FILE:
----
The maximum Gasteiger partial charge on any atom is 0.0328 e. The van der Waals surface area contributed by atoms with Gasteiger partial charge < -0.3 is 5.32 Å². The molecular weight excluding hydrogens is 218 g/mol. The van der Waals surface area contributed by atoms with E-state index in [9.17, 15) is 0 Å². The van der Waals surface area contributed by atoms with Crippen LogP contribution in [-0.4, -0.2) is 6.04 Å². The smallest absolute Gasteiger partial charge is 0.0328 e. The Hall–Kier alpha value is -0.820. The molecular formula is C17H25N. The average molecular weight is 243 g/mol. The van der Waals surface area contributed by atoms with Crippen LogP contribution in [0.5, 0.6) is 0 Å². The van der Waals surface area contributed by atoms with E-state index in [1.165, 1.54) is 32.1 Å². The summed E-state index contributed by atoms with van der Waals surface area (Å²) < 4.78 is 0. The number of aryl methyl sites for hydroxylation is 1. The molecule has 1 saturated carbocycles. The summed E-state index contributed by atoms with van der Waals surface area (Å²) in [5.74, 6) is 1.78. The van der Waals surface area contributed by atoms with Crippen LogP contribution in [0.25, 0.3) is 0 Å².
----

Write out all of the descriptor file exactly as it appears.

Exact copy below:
The maximum Gasteiger partial charge on any atom is 0.0328 e. The van der Waals surface area contributed by atoms with Gasteiger partial charge < -0.3 is 5.32 Å². The molecular weight excluding hydrogens is 218 g/mol. The van der Waals surface area contributed by atoms with E-state index in [9.17, 15) is 0 Å². The van der Waals surface area contributed by atoms with Crippen LogP contribution in [-0.4, -0.2) is 6.04 Å². The smallest absolute Gasteiger partial charge is 0.0328 e. The Hall–Kier alpha value is -0.820. The molecular formula is C17H25N. The average molecular weight is 243 g/mol. The van der Waals surface area contributed by atoms with Crippen LogP contribution in [0.5, 0.6) is 0 Å². The van der Waals surface area contributed by atoms with E-state index in [1.165, 1.54) is 32.1 Å². The summed E-state index contributed by atoms with van der Waals surface area (Å²) < 4.78 is 0. The number of aryl methyl sites for hydroxylation is 1. The molecule has 1 saturated carbocycles. The summed E-state index contributed by atoms with van der Waals surface area (Å²) in [5.74, 6) is 1.78. The van der Waals surface area contributed by atoms with Crippen LogP contribution in [0.25, 0.3) is 0 Å².